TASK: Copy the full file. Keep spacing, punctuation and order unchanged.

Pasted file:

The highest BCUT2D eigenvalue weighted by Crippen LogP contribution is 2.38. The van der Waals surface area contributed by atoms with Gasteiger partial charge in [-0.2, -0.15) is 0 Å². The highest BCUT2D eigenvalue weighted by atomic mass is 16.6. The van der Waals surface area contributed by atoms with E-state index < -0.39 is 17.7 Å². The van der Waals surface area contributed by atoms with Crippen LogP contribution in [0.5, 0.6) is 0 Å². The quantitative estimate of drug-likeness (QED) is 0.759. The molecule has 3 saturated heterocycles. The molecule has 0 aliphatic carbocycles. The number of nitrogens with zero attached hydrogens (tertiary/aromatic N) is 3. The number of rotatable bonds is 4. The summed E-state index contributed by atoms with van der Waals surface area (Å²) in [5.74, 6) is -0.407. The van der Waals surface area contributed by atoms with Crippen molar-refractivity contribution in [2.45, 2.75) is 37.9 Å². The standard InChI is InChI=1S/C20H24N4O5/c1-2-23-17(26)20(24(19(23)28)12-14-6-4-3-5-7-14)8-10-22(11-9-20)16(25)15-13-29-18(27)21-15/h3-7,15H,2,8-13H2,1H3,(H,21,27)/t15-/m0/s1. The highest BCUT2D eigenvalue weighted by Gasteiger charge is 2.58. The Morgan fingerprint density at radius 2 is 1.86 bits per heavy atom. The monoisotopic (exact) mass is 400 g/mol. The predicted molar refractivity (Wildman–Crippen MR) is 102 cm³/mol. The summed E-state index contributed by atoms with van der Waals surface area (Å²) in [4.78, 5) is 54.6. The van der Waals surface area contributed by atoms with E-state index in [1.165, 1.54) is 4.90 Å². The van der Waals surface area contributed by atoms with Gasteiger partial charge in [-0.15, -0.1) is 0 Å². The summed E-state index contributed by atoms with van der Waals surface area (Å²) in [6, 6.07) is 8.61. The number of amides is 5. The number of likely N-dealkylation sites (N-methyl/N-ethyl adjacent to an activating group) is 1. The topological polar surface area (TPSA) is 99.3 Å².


The highest BCUT2D eigenvalue weighted by Crippen LogP contribution is 2.38. The van der Waals surface area contributed by atoms with Gasteiger partial charge in [-0.2, -0.15) is 0 Å². The highest BCUT2D eigenvalue weighted by atomic mass is 16.6. The van der Waals surface area contributed by atoms with E-state index < -0.39 is 17.7 Å². The van der Waals surface area contributed by atoms with Crippen LogP contribution in [0.5, 0.6) is 0 Å². The quantitative estimate of drug-likeness (QED) is 0.759. The molecule has 3 saturated heterocycles. The molecule has 0 aliphatic carbocycles. The number of nitrogens with zero attached hydrogens (tertiary/aromatic N) is 3. The number of rotatable bonds is 4. The summed E-state index contributed by atoms with van der Waals surface area (Å²) in [5.74, 6) is -0.407. The van der Waals surface area contributed by atoms with Crippen molar-refractivity contribution in [2.45, 2.75) is 37.9 Å². The standard InChI is InChI=1S/C20H24N4O5/c1-2-23-17(26)20(24(19(23)28)12-14-6-4-3-5-7-14)8-10-22(11-9-20)16(25)15-13-29-18(27)21-15/h3-7,15H,2,8-13H2,1H3,(H,21,27)/t15-/m0/s1. The highest BCUT2D eigenvalue weighted by Gasteiger charge is 2.58. The Morgan fingerprint density at radius 2 is 1.86 bits per heavy atom. The monoisotopic (exact) mass is 400 g/mol. The predicted molar refractivity (Wildman–Crippen MR) is 102 cm³/mol. The summed E-state index contributed by atoms with van der Waals surface area (Å²) in [4.78, 5) is 54.6. The van der Waals surface area contributed by atoms with E-state index in [1.165, 1.54) is 4.90 Å². The van der Waals surface area contributed by atoms with Gasteiger partial charge in [-0.15, -0.1) is 0 Å². The summed E-state index contributed by atoms with van der Waals surface area (Å²) in [6, 6.07) is 8.61. The number of amides is 5. The number of likely N-dealkylation sites (N-methyl/N-ethyl adjacent to an activating group) is 1. The topological polar surface area (TPSA) is 99.3 Å².